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Brian Bushnell, could you, please, give a cue what is kmer frequency histogram? I am new in this field and dont't know what is this. We made a search of SNPs against reference assembly of fruit fly genome, not directly comparing one transcriptome to another. We were thinking about what to do with heterozygous SNPs and decided to leave them out of analysis. The reason is that one RNAseq sample in our case consists from transcriptomes of 60 flies, and, for example, 40% of changed nucleotides may mean not only heterozygousity, but also that 40% of those 60 flies have this SNP, and 60% do not have. I am not sure that from our data we can discriminate these things.

SNPsaurus, yep, that's proved to be true. I checked if SNPs that are present only in one strain do really exist in other strains using IGV, and - tadamm! - they really exist, but coverage is lower 50 reads and the percentage of changed nucleotides is lower than 40%. So we decided to lower threshold of coverage to 20 and to increase threshold of % of changed nucleotides to 80%, to eliminate these umbigous heterozygotes from analysis. Let's see what it gives.

Sarvidsson, thank you for the idea about coverage! Sometimes obvious things are like glasses on you head, which you cannot find yourself.

Last edited by NinaG; 03-01-2015 at 01:59 AM.
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Old 03-01-2015, 09:07 AM   #7
Brian Bushnell
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Quote:
Originally Posted by NinaG View Post
Brian Bushnell, could you, please, give a cue what is kmer frequency histogram?
Actually, never mind... I forgot this was RNA-seq data. Due to the highly variable coverage a kmer frequency histogram won't be informative. It's useful in DNA experiments to determine ploidy and het rates. Essentially, it's a graph indicating the coverage distribution of the unique portions of the genome, so you get one peak for homozygous areas, one peak for heterozygous areas, one peak for 2-copy repeats, etc. But it doesn't work without relatively flat read coverage.
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Old 03-01-2015, 10:29 AM   #8
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It sounds what you really want is to identify high-quality SNPs in each sample, and then use much more relaxed parameters to call them in the other samples. Lowering the thresholds for all samples will help, but you will still have a number of SNPs that happen to be just above in one sample and below in the others.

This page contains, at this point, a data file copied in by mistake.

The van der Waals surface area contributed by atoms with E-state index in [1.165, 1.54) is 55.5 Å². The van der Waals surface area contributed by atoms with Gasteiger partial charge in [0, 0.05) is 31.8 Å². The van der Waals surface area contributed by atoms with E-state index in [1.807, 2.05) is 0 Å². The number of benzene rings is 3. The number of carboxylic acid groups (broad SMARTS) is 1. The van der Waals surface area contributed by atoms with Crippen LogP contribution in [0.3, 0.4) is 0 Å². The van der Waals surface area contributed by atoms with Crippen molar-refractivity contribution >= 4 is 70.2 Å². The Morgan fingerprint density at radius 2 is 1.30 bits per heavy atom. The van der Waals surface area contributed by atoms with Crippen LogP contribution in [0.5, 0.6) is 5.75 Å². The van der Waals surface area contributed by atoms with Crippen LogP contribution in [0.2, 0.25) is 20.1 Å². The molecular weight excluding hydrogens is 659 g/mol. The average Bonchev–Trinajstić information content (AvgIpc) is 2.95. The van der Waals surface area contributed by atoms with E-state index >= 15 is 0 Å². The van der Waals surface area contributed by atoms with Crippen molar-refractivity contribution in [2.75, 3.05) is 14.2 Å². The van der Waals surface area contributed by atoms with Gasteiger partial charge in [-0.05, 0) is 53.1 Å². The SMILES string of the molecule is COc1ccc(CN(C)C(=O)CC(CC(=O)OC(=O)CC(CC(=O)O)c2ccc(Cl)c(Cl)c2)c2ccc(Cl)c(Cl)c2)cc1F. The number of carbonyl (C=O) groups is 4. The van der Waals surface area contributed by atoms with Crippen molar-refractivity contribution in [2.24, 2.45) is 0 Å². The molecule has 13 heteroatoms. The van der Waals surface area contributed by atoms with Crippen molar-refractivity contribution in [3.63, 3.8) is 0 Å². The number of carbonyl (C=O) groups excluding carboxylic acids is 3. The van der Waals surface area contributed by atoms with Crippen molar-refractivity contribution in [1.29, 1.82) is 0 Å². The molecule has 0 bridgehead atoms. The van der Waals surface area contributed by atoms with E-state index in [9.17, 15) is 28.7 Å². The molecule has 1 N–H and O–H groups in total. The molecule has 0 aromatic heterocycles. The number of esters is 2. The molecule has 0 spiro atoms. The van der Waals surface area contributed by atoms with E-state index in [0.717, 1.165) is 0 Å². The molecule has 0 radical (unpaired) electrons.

One way to do it is to generate a high threshold list and a low threshold list. Then for each high-threshold SNP check for presence in the low threshold list.
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Old 03-02-2015, 12:33 AM   #9
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There is no simple solution to variant calling and genotyping in low-coverage loci using RNA-Seq data - shotgun DNA and a proper multi-sample caller would give you much more robust data.

You should genotype all variant loci (from any sample) in all samples - however this isn't possible with RNAseqmut. You need to know whether the "missing call" is a "weak" heterozygote (with variant allele coverage below your threshold - e.g. the SNP allele has a lower expression than the reference allele or the gene has has a lower expression in that sample), a homozygote variant with a low expression, or a homozygote reference with a high expression.
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Old 03-03-2015, 11:51 PM   #10
NinaG
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Brian Bushnell, thank you for the explanation. Indeed, coverage is far from flat.

SNPsaurus, thank you for the suggestion! We generated low-threshold lists for all samples and then applied filterings with more strict parameters.

Sarvidsson, you are right, but the purpose of the experiment was not SNP search per se, we just had RNAseq data and tried to apply what we have to estimate difference between strains. And it proved to be not just that easy way. We have come to the same idea as you wrote - to pool all SNPs from four samples of one strain into one list, remove duplicated SNPs and consider that list as representative for SNP diversity in one strain. This approach eliminates the problem of uneven coverage: if SNP appears (by SNP calling program) even just in one of four samples, it will be present in the list for inter-strain comparison. We used 20 reads cutoff for coverage and 90% mutations to prevent spoiling by heterozygotes. Now SNP distributution looks still not equal, but consistent with experimental data.

I think for the moment the results are satisfactory. Thank you all for your ideas and support!

Best,

Nina.